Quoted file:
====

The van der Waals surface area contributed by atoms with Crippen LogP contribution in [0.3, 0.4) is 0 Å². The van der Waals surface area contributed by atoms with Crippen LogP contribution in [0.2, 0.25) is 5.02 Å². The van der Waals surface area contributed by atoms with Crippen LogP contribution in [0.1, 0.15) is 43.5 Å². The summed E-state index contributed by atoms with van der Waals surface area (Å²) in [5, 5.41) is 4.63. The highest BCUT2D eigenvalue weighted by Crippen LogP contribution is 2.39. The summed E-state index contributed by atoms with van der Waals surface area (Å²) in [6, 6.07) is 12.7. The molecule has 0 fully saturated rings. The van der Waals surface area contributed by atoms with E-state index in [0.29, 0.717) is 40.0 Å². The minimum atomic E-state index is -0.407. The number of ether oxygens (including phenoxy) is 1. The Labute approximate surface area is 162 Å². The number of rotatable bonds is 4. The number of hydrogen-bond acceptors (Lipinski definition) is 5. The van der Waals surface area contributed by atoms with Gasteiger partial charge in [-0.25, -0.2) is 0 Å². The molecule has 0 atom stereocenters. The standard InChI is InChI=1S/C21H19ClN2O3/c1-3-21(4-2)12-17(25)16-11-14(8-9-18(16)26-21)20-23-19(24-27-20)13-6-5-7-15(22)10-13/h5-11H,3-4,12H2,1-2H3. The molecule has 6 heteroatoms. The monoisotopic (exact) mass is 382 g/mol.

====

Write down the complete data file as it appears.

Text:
The van der Waals surface area contributed by atoms with Crippen LogP contribution in [0.3, 0.4) is 0 Å². The van der Waals surface area contributed by atoms with Crippen LogP contribution in [0.2, 0.25) is 5.02 Å². The van der Waals surface area contributed by atoms with Crippen LogP contribution in [0.1, 0.15) is 43.5 Å². The summed E-state index contributed by atoms with van der Waals surface area (Å²) in [5, 5.41) is 4.63. The highest BCUT2D eigenvalue weighted by Crippen LogP contribution is 2.39. The summed E-state index contributed by atoms with van der Waals surface area (Å²) in [6, 6.07) is 12.7. The molecule has 0 fully saturated rings. The van der Waals surface area contributed by atoms with E-state index in [0.29, 0.717) is 40.0 Å². The minimum atomic E-state index is -0.407. The number of ether oxygens (including phenoxy) is 1. The Labute approximate surface area is 162 Å². The number of rotatable bonds is 4. The number of hydrogen-bond acceptors (Lipinski definition) is 5. The van der Waals surface area contributed by atoms with Gasteiger partial charge in [-0.25, -0.2) is 0 Å². The molecule has 0 atom stereocenters. The standard InChI is InChI=1S/C21H19ClN2O3/c1-3-21(4-2)12-17(25)16-11-14(8-9-18(16)26-21)20-23-19(24-27-20)13-6-5-7-15(22)10-13/h5-11H,3-4,12H2,1-2H3. The molecule has 6 heteroatoms. The monoisotopic (exact) mass is 382 g/mol.